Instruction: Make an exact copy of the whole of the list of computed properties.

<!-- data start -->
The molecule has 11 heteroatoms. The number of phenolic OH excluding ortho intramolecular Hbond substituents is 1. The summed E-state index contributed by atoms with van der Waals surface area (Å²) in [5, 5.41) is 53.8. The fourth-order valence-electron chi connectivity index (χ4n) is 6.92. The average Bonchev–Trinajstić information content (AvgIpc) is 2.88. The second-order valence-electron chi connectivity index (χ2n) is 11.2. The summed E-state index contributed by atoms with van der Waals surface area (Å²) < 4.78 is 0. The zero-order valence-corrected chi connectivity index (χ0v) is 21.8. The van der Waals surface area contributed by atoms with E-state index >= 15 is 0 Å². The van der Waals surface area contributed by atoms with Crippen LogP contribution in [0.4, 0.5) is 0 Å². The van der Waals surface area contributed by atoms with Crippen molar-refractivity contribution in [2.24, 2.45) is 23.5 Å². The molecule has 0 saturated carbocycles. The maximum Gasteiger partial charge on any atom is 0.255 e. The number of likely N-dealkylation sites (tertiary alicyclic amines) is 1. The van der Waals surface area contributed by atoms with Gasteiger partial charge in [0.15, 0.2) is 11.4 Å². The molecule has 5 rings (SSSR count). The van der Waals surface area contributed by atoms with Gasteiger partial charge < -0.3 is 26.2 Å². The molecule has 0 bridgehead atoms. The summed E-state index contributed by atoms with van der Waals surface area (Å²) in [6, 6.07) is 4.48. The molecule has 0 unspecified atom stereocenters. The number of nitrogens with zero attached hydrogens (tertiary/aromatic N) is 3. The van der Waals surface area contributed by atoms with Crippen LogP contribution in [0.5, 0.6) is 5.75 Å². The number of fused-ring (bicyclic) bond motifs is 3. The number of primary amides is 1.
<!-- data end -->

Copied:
The molecule has 11 heteroatoms. The number of phenolic OH excluding ortho intramolecular Hbond substituents is 1. The summed E-state index contributed by atoms with van der Waals surface area (Å²) in [5, 5.41) is 53.8. The fourth-order valence-electron chi connectivity index (χ4n) is 6.92. The average Bonchev–Trinajstić information content (AvgIpc) is 2.88. The second-order valence-electron chi connectivity index (χ2n) is 11.2. The summed E-state index contributed by atoms with van der Waals surface area (Å²) < 4.78 is 0. The zero-order valence-corrected chi connectivity index (χ0v) is 21.8. The van der Waals surface area contributed by atoms with E-state index >= 15 is 0 Å². The van der Waals surface area contributed by atoms with Crippen LogP contribution in [0.4, 0.5) is 0 Å². The van der Waals surface area contributed by atoms with Crippen molar-refractivity contribution in [2.24, 2.45) is 23.5 Å². The molecule has 0 saturated carbocycles. The maximum Gasteiger partial charge on any atom is 0.255 e. The number of likely N-dealkylation sites (tertiary alicyclic amines) is 1. The van der Waals surface area contributed by atoms with Gasteiger partial charge in [0.15, 0.2) is 11.4 Å². The molecule has 5 rings (SSSR count). The van der Waals surface area contributed by atoms with Gasteiger partial charge < -0.3 is 26.2 Å². The molecule has 0 bridgehead atoms. The summed E-state index contributed by atoms with van der Waals surface area (Å²) in [6, 6.07) is 4.48. The molecule has 0 unspecified atom stereocenters. The number of nitrogens with zero attached hydrogens (tertiary/aromatic N) is 3. The van der Waals surface area contributed by atoms with Crippen LogP contribution in [0.5, 0.6) is 5.75 Å². The number of fused-ring (bicyclic) bond motifs is 3. The number of primary amides is 1.